Sometimes you find general writing tips in the oddest places. Recently I pulled out a book called Writing to Win by Steven D. Stark; written for the legal writer, which I considered at one time. Steven suggests that lawyers should incorporate a few copywriting techniques used by advertisers in their legal writing. Me, being a writer that looks for nuggets in everything, decided this is good practice for any writer, especially bloggers. Blogging is, in a sense, advertising.
We’ve all read writing tips stating that less is more, write tight, cut what you don’t need. This is a very good rule of thumb, but maybe it can be improved. If you get into the mind of an ad writer who writes very short blurbs you may have less editing to do in the long run.
The first thing an ad writer does when presented with new material is to ask themselves questions. The first question should be “What’s the idea; the big picture?” Once you know what that is it will be easier to relay your message in as few words as possible. Think of all the slogans you see on billboards, television, and in magazines.
Melts in your mouth, not in your hand.
Tastes great, less filling.
Just Do It!
These slogans convey a complete idea with the simple use of a few words. In the first example of M&M candies we could write a whole pitch:
The hard candy shell over chocolate is the secret behind M&Ms ability to melt in your mouth and not in your hand and avoids having a chocolate mess to contend with. By omitting everything except their base slogan they have conveyed a whole message with eight words. Miller Beer, our second example uses four words, while Nike uses three. Since most people are familiar with the product examples above, it’s simply enough to use fewer words.
In writing, most people are looking for a lot of information in few words.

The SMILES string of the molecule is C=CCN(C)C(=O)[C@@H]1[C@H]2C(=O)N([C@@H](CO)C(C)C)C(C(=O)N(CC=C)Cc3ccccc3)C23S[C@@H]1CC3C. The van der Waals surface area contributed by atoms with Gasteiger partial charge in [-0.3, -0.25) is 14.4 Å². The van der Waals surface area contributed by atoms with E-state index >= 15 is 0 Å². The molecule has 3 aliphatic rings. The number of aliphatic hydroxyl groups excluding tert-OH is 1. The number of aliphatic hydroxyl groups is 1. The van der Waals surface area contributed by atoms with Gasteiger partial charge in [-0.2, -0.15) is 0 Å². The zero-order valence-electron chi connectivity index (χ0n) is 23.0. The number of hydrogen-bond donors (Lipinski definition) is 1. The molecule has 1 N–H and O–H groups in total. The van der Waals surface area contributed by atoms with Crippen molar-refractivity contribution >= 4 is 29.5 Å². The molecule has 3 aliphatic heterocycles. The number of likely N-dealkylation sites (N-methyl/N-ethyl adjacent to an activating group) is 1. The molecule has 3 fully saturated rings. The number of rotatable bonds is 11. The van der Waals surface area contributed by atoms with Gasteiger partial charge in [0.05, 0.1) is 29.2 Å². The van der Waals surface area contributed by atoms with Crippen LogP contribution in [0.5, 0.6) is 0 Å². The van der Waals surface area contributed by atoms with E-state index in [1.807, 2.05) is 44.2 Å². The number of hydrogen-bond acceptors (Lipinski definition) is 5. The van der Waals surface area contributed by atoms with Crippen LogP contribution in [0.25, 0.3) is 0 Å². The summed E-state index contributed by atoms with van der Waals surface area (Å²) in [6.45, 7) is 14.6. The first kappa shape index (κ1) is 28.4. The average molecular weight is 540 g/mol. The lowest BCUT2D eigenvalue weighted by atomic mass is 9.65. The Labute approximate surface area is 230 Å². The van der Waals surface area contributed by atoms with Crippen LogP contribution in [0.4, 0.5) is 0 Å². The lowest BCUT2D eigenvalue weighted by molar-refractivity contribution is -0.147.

The second rule in ad copy is to make it interesting. We pay attention to advertisements because they are interesting. Writing for your blog should be no different. If the reader isn’t interested (or entertained) the chances of them staying at your blog or even returning is slim.
The best way to make something interesting, no matter how boring the subject matter may be, is to just think it through before you write. List the important stuff, decide what’s interesting and highlight it; use it as your hook.
The third rule is to study the product or subject matter. This will also help you find out what’s interesting about it, why you want to share it and why your readers want to hear about it. In blogging you are generally trying to sell something. This does not mean that money is always involved, but your purpose for blogging is to either; sell a product, a service, information, or yourself. The more informed you are about the material the easier it will be to “sell” to your reader.
If you’re selling yourself as a blogger/writer or as an authority in the subject matter, the fourth rule is to device a slogan for the subject; something catchy that will let the reader know what it’s about and will relate to you or your blog in the future.
To sum it all up;
1. Pay attention to ad writers and practice using fewer words.
2. Make the material interesting.
3. Study the material.
4. Use catchy slogans and phrases to make the material memorable.
Happy Writing & Blogging!
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